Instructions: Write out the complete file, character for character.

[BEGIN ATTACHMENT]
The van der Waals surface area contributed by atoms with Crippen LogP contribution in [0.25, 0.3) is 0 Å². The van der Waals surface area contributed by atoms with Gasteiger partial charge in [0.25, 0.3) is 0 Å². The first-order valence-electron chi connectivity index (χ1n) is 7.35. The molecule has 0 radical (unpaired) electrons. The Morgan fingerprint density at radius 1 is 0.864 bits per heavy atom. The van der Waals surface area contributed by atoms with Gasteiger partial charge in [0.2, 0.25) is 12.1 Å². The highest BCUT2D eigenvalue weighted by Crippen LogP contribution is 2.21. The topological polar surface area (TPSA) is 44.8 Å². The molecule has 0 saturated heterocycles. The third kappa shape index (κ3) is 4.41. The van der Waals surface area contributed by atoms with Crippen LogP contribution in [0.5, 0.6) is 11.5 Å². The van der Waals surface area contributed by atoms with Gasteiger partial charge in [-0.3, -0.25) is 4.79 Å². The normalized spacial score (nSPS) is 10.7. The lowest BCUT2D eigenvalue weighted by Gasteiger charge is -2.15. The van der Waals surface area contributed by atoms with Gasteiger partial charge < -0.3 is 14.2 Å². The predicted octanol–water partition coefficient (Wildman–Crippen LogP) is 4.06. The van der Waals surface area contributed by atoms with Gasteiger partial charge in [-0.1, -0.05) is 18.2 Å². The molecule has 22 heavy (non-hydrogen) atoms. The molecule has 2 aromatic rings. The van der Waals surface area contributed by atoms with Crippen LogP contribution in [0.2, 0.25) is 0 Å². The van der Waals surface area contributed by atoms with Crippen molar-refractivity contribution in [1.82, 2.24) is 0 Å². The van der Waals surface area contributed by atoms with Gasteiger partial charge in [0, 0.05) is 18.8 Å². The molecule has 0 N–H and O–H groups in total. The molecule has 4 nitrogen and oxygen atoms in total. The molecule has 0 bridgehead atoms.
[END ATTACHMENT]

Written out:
The van der Waals surface area contributed by atoms with Crippen LogP contribution in [0.25, 0.3) is 0 Å². The van der Waals surface area contributed by atoms with Gasteiger partial charge in [0.25, 0.3) is 0 Å². The first-order valence-electron chi connectivity index (χ1n) is 7.35. The molecule has 0 radical (unpaired) electrons. The Morgan fingerprint density at radius 1 is 0.864 bits per heavy atom. The van der Waals surface area contributed by atoms with Gasteiger partial charge in [0.2, 0.25) is 12.1 Å². The highest BCUT2D eigenvalue weighted by Crippen LogP contribution is 2.21. The topological polar surface area (TPSA) is 44.8 Å². The molecule has 0 saturated heterocycles. The third kappa shape index (κ3) is 4.41. The van der Waals surface area contributed by atoms with Crippen LogP contribution in [0.5, 0.6) is 11.5 Å². The van der Waals surface area contributed by atoms with Gasteiger partial charge in [-0.3, -0.25) is 4.79 Å². The normalized spacial score (nSPS) is 10.7. The lowest BCUT2D eigenvalue weighted by Gasteiger charge is -2.15. The van der Waals surface area contributed by atoms with Gasteiger partial charge < -0.3 is 14.2 Å². The predicted octanol–water partition coefficient (Wildman–Crippen LogP) is 4.06. The van der Waals surface area contributed by atoms with Gasteiger partial charge in [-0.1, -0.05) is 18.2 Å². The molecule has 22 heavy (non-hydrogen) atoms. The molecule has 2 aromatic rings. The van der Waals surface area contributed by atoms with Crippen LogP contribution in [0.2, 0.25) is 0 Å². The van der Waals surface area contributed by atoms with Crippen molar-refractivity contribution in [1.82, 2.24) is 0 Å². The van der Waals surface area contributed by atoms with Gasteiger partial charge in [0, 0.05) is 18.8 Å². The molecule has 0 N–H and O–H groups in total. The molecule has 4 nitrogen and oxygen atoms in total. The molecule has 0 bridgehead atoms.